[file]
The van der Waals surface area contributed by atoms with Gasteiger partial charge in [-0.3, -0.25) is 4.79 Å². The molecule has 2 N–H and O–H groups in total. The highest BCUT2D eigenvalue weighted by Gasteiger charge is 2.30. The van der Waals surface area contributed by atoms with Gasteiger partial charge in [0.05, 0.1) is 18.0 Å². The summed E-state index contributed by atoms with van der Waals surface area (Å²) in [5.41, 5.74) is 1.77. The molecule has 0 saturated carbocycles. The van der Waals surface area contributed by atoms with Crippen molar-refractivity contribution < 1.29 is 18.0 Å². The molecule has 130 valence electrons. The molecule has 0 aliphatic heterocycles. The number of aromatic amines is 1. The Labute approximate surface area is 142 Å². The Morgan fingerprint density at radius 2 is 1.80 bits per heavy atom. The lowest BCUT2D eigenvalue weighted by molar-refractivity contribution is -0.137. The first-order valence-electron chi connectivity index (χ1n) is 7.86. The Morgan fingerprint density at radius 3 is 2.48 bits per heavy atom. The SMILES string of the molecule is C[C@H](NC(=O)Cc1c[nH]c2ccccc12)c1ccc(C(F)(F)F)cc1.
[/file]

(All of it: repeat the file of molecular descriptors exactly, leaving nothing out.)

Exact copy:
The van der Waals surface area contributed by atoms with Gasteiger partial charge in [-0.3, -0.25) is 4.79 Å². The molecule has 2 N–H and O–H groups in total. The highest BCUT2D eigenvalue weighted by Gasteiger charge is 2.30. The van der Waals surface area contributed by atoms with Gasteiger partial charge in [0.05, 0.1) is 18.0 Å². The summed E-state index contributed by atoms with van der Waals surface area (Å²) in [5.41, 5.74) is 1.77. The molecule has 0 saturated carbocycles. The van der Waals surface area contributed by atoms with Crippen molar-refractivity contribution < 1.29 is 18.0 Å². The molecule has 130 valence electrons. The molecule has 0 aliphatic heterocycles. The number of aromatic amines is 1. The Labute approximate surface area is 142 Å². The Morgan fingerprint density at radius 2 is 1.80 bits per heavy atom. The lowest BCUT2D eigenvalue weighted by molar-refractivity contribution is -0.137. The first-order valence-electron chi connectivity index (χ1n) is 7.86. The Morgan fingerprint density at radius 3 is 2.48 bits per heavy atom. The SMILES string of the molecule is C[C@H](NC(=O)Cc1c[nH]c2ccccc12)c1ccc(C(F)(F)F)cc1.